Individual Author Record
Name: John L. RoseberryPen Name: None Genre: Non-Fiction Audience: Adult; Born:
-- Website -- http://wildlife.siuc.edu/faculty/j_roseberry.html
-- John L. Roseberry on WorldCat -- http://www.worldcat.org/search?q=john+l.+roseberry
E-Mail: -- email@example.com
Illinois ConnectionRoseberry is a Senior Scientist in Cooperative Wildlife Research at Southern Illinois University in Carbondale.
Biographical and Professional InformationRoseberry is an Emeritus Senior Scientist (Wildlife) in the Cooperative Wildlife Research Laboratory at Southern Illinois University Carbondale. He has authored or coauthored more than 50 technical articles, monographs, and book chapters plus an authoritative book on the population ecology of the northern bobwhite. He is recognized for significant contributions to wildlife conservation and research.Roseberry has twice received The Wildlife Society's Outstanding Publication Award. He has also received the Professional Award of Merit from both the Illinois Chapter and North Central Section of The Wildlife Society. His areas of interest and expertise include population dynamics, habitat relationships, and computer modeling.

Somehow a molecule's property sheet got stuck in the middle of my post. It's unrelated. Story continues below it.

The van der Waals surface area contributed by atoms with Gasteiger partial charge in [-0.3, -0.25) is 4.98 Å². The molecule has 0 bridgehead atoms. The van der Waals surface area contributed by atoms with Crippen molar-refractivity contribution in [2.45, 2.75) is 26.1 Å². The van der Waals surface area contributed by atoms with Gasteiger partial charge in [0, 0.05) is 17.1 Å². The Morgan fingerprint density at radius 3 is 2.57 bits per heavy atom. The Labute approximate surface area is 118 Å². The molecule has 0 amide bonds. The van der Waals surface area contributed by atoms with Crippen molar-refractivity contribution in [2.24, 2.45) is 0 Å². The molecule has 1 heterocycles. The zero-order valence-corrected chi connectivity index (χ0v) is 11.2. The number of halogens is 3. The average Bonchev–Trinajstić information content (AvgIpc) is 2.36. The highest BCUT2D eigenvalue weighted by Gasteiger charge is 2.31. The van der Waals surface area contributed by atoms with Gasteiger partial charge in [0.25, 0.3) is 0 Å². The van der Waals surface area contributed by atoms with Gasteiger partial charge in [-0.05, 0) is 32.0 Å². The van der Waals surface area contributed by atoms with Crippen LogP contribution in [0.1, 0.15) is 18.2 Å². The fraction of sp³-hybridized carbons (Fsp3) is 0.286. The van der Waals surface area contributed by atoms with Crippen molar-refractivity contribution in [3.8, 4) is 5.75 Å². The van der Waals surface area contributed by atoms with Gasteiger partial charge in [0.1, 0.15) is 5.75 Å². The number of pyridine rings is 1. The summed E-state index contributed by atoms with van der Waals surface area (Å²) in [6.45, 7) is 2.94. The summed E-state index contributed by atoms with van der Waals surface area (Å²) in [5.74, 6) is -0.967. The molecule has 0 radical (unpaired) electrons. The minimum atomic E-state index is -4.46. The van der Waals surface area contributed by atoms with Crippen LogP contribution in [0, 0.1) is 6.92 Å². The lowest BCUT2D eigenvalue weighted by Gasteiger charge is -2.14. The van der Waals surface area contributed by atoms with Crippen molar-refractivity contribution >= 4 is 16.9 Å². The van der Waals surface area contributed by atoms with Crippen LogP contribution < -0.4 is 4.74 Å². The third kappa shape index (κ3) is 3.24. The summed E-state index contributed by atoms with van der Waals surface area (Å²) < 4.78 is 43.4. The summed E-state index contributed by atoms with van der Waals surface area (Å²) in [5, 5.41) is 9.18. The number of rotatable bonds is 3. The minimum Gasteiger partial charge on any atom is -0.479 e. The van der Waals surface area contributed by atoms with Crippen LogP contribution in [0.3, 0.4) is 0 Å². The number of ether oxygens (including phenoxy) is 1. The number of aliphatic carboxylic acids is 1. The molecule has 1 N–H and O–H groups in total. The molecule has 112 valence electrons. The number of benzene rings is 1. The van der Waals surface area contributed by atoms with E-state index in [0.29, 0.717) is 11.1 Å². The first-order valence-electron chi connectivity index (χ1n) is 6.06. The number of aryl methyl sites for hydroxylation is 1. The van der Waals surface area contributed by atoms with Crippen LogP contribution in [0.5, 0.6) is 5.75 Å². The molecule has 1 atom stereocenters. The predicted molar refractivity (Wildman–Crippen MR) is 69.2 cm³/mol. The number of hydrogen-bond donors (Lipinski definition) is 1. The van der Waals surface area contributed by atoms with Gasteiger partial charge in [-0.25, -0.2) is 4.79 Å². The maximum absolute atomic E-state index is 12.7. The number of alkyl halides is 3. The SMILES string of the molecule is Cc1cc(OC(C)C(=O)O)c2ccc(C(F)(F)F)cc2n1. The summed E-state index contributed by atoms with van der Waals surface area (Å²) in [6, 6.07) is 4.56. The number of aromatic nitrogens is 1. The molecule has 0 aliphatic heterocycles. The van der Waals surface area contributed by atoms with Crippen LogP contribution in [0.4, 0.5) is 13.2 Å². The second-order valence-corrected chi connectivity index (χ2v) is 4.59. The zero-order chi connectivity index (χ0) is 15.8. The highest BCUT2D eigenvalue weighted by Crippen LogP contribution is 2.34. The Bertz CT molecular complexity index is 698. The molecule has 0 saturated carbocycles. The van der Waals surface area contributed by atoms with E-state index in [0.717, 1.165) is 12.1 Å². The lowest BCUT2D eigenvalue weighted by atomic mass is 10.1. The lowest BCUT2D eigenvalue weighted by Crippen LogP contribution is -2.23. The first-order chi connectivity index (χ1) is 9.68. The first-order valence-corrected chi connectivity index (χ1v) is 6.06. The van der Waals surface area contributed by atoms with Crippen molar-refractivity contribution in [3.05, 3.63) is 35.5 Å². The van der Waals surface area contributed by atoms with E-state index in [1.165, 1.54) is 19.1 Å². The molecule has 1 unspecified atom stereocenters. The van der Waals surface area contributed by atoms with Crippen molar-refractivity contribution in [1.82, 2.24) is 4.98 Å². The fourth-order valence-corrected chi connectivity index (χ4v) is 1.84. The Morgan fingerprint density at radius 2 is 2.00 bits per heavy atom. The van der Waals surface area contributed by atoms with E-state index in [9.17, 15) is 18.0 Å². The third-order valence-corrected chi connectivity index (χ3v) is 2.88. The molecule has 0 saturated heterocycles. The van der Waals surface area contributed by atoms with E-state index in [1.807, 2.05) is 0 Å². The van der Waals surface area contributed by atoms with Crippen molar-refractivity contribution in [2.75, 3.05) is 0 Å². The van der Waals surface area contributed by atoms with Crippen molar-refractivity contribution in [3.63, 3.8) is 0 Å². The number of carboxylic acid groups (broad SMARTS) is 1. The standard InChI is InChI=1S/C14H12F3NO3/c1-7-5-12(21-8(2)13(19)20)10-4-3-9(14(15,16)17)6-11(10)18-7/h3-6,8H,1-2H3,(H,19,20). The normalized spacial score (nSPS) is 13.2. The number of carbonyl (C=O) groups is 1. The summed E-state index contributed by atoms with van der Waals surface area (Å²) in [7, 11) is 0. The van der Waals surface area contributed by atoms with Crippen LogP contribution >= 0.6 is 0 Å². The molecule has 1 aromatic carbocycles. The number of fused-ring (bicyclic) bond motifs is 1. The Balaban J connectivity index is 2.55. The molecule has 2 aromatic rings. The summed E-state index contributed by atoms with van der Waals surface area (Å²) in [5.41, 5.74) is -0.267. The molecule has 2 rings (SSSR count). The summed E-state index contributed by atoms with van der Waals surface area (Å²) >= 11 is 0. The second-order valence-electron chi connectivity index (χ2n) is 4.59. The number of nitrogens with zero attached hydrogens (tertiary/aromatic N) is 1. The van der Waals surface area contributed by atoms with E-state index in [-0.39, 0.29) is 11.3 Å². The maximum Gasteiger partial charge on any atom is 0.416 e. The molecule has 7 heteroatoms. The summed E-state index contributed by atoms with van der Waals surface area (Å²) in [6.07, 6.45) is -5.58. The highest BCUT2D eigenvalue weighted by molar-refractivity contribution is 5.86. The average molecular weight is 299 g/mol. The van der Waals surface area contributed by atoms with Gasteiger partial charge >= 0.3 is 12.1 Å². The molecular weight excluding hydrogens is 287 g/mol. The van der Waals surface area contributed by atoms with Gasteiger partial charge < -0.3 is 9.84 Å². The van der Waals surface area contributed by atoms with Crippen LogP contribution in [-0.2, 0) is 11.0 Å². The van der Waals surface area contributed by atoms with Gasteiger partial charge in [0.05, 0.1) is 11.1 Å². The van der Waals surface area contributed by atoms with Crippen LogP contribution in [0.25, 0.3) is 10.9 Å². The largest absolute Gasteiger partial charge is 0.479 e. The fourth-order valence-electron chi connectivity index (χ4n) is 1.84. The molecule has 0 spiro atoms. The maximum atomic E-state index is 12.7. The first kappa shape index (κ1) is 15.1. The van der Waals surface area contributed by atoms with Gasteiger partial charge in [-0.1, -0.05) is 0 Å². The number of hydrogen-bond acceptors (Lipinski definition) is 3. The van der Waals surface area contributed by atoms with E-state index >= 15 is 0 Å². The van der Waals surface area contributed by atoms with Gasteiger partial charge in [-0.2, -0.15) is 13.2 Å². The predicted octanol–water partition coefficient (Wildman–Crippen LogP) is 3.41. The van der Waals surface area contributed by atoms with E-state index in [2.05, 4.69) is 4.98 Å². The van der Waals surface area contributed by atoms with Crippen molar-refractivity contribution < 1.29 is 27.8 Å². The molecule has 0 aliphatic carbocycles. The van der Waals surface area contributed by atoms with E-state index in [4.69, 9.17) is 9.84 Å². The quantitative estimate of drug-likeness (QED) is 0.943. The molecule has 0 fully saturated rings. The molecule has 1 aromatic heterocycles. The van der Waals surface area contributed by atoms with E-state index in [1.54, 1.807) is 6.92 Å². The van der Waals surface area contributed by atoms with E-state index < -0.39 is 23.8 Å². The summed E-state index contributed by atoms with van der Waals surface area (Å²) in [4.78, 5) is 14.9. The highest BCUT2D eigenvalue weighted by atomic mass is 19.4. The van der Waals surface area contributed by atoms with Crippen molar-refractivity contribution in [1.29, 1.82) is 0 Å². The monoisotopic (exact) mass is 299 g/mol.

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Selected Titles At Your Library
Population ecology of the bobwhite
ISBN: UCAL:B4306776. OCLC Number: Southern Illinois Univ Pr. . This book presents the results and conclusions of the longest continuous study ever undertaken for a local North American game bird population. Since 1950 abundance has been determined seasonally by direct count, nesting ecology by field searches and observation, and hunting pressure and harvest by field interviews. Land use and weather conditions also have been recorded. The period of the study saw considerable change in regional land use and included several of the most severe winters in recorded weather history. Continuing harvest of the study population did not have a progressively depressing effect on standing densities; rather it held breeding stock somewhat below K at a more productive point on the growth curve. Roseberry and Klimstra report that there was clear evidence of an 8 to 10-year cycle within the study population. They found after examining a number of cycle theories that a close temporal relationship existed between their bobwhite data and the nodal lunar cycle described by Archibald (1977). Sound field techniques, long-term data acquisition, and appropriate mathematical and statistical treatment of the data combine to provide a significant contribution to what is known of not only bobwhite but basic population ecology.